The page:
The performance of our ANN model reached an AUC of 0.660, with a sensitivity of 0.704 and a specificity of 0.567. While an AUC > 0.7 was more preferable when analyzing examination tools [26], more work would be needed to achieve better AUC on predicting smoking cessation, including adding more features to the input. In our study, the 20 input features mainly consisted of the patient’s physical status, smoking status, and the intervention provided. These features were chosen in consideration of their easy accessibility, and most of these features were previously proven to be independent predictors in smoking cessation. However, these information may contribute only to a limited portion of the final abstinence status of the patient. Other factors might also be important, including the patient’s socioeconomic status, education level, family support, specific motivation for quitting, previous quit attempts, marital status, emotional distress, and the executive function and impulsivity measures. Addition of more related factors and recruitment of more data for training would be possible ways to further improve the performance of the model. However, adding too much input features also increases the barrier of applying the model in a clinical setting. The balance between model performance and convenience of use should be considered. Inter-correlation between selected features is a concern when more features are included. A correlation matrix of the input features in our study was provided in Supplementary Table S2. In this study, we considered 20 input features not being very much compared with previous studies [14,16,18], and the algorithms constructed in our study were not very complex. Since the models were relatively simple, the influence of inter-correlation from data should be conquered during model training, and would not cast a major problem to the performance.
An advantage of using the model is to understand the individual impact of change for a certain factor on smoking cessation. For example, losing 5 kg of weight would increase the probability of quitting by 10% in one patient, while for another patient, losing weight might not have the same effect, but changing the medication from NRT to varenicline would increase that patient’s probability of quitting by 15%. This example demonstrates that good prediction models provide keys to personalized and precision medicine. This would also encourage the physician to find better ways of quitting for the patients, thereby increasing the patient’s confidence, which is also an important component in successful smoking cessation. Further studies would be needed to confirm the effect of our prediction model in the clinical setting.
There were some limitations in the study. First, the outcome, the last available abstinence status within six months, was obtained through self-report by the patient. This could cause bias and misclassification. For an objective outcome measurement, exhaled CO [27,28] and urine cotinine level [29] could be used. In addition, 24.5% of the abstinence status was obtained from the three-month period, and 75.5% was from the six-month period. This time gap could cause bias for those who changed in abstinence status between the third and sixth month. To examine the effect of combining the three-month and six-month outcome to the prediction model, we rechecked the cessation rate in the original three-month and six-month report. The cessation rate was 55.6% at three month and 55.7% at six month. p-value of two-sample z test for cessation rate was 0.8887. Due to the similarity in cessation rate, the influence of adopting the combined outcome should be negligible.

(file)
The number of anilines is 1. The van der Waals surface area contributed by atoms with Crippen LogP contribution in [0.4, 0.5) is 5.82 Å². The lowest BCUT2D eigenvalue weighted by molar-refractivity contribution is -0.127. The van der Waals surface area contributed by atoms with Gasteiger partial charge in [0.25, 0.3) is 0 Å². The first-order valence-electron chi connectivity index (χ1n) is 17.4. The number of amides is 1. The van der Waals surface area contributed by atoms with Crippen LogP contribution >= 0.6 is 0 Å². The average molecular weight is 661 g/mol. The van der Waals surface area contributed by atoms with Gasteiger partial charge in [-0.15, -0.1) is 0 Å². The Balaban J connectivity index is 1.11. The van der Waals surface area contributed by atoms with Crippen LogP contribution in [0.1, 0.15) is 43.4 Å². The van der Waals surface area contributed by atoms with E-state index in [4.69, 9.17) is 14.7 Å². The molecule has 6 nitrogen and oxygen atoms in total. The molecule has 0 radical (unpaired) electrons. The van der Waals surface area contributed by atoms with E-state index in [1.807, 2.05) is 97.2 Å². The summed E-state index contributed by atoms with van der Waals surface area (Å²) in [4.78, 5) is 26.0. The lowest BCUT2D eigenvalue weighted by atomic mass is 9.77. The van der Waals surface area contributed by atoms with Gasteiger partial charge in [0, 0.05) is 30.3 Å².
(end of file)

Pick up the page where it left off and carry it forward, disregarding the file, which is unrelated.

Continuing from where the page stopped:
Second, each enrollment was considered independent in our study. Repeated enrollments might cause bias in model construction and validation. To estimate the extent of influence of repeated enrollments in our study, we re-examined the 4875 data to look for data pairs with strong similarity. We tested for data pairs (calculated 11,880,375 pairs) that satisfied the following criteria: (1) age difference < ±3 years, (2) sex was the same, (3) body weight difference < ±2.5%, (4) ambition was the same, (5) duration of smoking < ±3 years, (6) cigarettes per day < ±10 sticks, (7) total FTND score < ±3 points, and (8) outcome was the same. Of the 11,880,375 pairs of data, 1781 pairs were found to be "similar" according to this criteria, which consisted of about 0.015%. With this level of similarity, the extent of bias caused by repeated enrollments might not be a major concern.
Third, other known and unknown predictors of smoking cessation might have been left out from our input features. However, if more features were to be included, the complexity of applying the model would become a barrier for clinical use. Furthermore, misreporting might occur during data collection of the input features, and we did not measure the compliance of the patients prescribed with medication. Lastly, the outcome of smoking cessation was related with race, culture, and health care policy. The model was based on medical practice in Taiwan and might not be able to be generalized to other countries worldwide.

5. Conclusions

A predictive model with ANN was constructed to predict the success rate of smoking cessation for current smokers using data available at the first visit. This model was easily applicable requiring only data collected at first patient visit. A predicted success rate could be provided for each patient, which could aid in shared decision making with the patient. Moreover, this method also had the potential to achieve personalized and precision medicine for treatment of smoking cessation.

Supplementary Materials

The following are available online at, Table S1: Homogeneity testing between the training and test groups, Table S2: Pearson’s correlation coefficient matrix of predictors.